ST. PETERSBURG, FL, USA – The WTA (Women’s Tennis Association) will pay tribute to the game-changing tennis professionals known as the Original 9 this month, five decades after they signed $1 contracts with legendary promoter Gladys Heldman to compete in a groundbreaking women-only tournament in Houston, Texas in September, 1970. That act, in defiance of the male-dominated tennis establishment of the era, is considered the birth of women’s professional tennis as fans around the world enjoy it today.
Focal point of the commemorations will be a virtual charity fundraiser, A Salute to the Original 9 & Gladys Heldman, staged by WTA Charities in association with the Billie Jean King Leadership Initiative. Renowned broadcaster Mary Carillo will serve as host for the program on Wednesday, September 23, facilitating conversation and stories with Original 9 members along with special tributes and musical entertainment. Proceeds from this fundraiser will go to WTA Charities and the Billie Jean King Leadership Initiative and will be used in part to support COVID-19 relief efforts with a focus on women.
Instrumental support from the global tennis, business and charitable foundation communities has already ensured the success of the fundraiser. Valued contributors include the International Tennis Federation (ITF), Tennis Australia, French Tennis Federation (FFT), AELTC - Wimbledon and the United States Tennis Association (USTA). Generous donations have also been received from Altria Group, Anthem Foundation, Atria Senior Living, Brightstar Capital Partners, Centene Charitable Foundation, EY (Ernst and Young), Jeff Bezos, Jennifer and Jonathan Allan Soros Foundation, Franklin Templeton, The Kraft Group, Magellan Corporation, The Margaret Fund by Deborah and John Larkin, Teneo, Tennis Channel and UBS.
“The courage and commitment displayed by the Original 9 in 1970 remains a defining moment not just for sports, but in the push for equality in society as a whole,” said Steve Simon, WTA Chairman and CEO. “These special athletes played an historic role in changing our sport forever and made an impact far beyond the tennis court. Fifty years after their courageous stand for independence, the WTA is proud to honor these inspirational women in such an impactful way.”
While the introduction of Open Tennis in 1968 meant amateur and professional players could compete transparently on the same stages, prize money disparity between the genders continued to grow. Matters came to a head in the summer of 1970 when a high-profile tournament in Los Angeles announced its men’s draw would be paid approximately eight times as much as the star-studded women’s line-up.
In response, Gladys Heldman, the high-profile publisher of World Tennis magazine, rallied her corporate contacts to stage the Virginia Slims Invitational at the Houston Racquet Club. The sport’s authorities refused to sanction the tournament and threatened to blacklist any rebel players – meaning they could be denied entry to Grand Slam tournaments and team competitions and lose their national rankings.
Still, nine women – the Original 9 – took a bold leap of faith in order to compete on their own terms: Jane ‘Peaches’ Bartkowicz, Rosie Casals, Judy Dalton, Julie Heldman, Billie Jean King, Kerry Melville Reid, Kristy Pigeon, Nancy Richey and Valerie Ziegenfuss. The tournament, which culminated with Casals defeating Dalton for the title, proved such a hit that Virginia Slims extended its sponsorship to a full-blown circuit in 1971, and the momentum generated by its innovations would ultimately lead to the formation of the WTA in 1973.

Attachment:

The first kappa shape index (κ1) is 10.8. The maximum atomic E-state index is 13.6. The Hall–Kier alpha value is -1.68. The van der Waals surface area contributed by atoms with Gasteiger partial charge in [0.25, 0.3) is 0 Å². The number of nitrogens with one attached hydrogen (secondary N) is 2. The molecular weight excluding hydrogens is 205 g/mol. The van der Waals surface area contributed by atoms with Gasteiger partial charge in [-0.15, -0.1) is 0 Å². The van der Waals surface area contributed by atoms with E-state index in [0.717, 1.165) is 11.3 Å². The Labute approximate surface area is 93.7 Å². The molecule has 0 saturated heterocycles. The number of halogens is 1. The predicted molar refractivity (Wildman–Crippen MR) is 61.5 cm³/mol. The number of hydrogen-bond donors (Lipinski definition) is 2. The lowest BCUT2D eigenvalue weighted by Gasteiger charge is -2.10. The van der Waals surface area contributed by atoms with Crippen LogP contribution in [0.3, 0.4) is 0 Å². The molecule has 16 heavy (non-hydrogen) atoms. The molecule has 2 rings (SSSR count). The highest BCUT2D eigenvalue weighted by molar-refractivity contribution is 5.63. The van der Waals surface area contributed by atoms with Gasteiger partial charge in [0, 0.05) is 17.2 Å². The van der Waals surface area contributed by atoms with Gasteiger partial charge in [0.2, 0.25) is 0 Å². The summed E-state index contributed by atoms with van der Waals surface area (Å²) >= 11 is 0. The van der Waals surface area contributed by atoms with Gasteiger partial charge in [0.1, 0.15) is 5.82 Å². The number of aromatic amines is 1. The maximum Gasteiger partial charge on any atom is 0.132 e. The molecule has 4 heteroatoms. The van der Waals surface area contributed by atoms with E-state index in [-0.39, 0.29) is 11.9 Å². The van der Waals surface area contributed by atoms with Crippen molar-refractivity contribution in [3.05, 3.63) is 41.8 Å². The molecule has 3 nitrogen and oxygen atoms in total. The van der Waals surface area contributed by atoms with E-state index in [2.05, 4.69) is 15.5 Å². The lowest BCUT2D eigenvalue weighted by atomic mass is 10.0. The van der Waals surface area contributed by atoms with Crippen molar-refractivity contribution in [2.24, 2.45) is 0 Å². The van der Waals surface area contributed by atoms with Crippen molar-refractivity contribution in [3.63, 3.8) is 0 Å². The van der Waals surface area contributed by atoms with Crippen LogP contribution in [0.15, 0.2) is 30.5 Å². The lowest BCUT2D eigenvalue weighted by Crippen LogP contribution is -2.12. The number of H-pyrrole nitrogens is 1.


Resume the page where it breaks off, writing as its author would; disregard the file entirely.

“I felt a sense of both fear and exhilaration,” recalls King of the day when matters came to a head – September 23, 1970. “We knew we were making history, and we had such a strong sense of purpose. I just kept thinking about the vision we had for the future of our sport. We wanted to ensure that any girl in the world who was good enough would have a place to go and make a living playing tennis.”
Highlights from the virtual charity event will be released on September 24. Fans can also join the festivities by visiting WTA’s dedicated Original 9 web page , following #Original9 on social and supporting WTA Charities’ campaign, “$9 Changed The World and $1 Dollar Still Makes A Difference” by visiting wtacharities.wtatennis.com/donate which will be launched on International Equal Pay Day on September 18.
Furthermore, the USTA will continue to celebrate the Original 9 and Gladys Heldman today (September 10), women’s semifinals day at the US Open, as part of its “Be Open” social activation campaign around the themes of equality and inclusiveness. At 2pm ET, a virtual panel discussion on gender pay equity will air on US Open Facebook and Twitter channels, moderated by Hannah Storm with leading female athletes across sports, including Annika Sörenstam, Venus Williams and Billie Jean King. And from September 13-23 the WTA’s broadcast partner, Tennis Channel, will air a dedicated 11-part series on Tennis Channel Live coverage and Tennis.com.
“Women’s professional tennis began with symbolic $1 contracts signed by the Original 9 with Gladys Heldman in 1970, and today a dollar can still make a difference,” said Ann Austin, Senior Director of Community Development for the WTA. “In honor of this heroic journey, WTA Charities continues to carry out their legacy by making a difference and giving back to communities around the world through values of progress and empowerment.”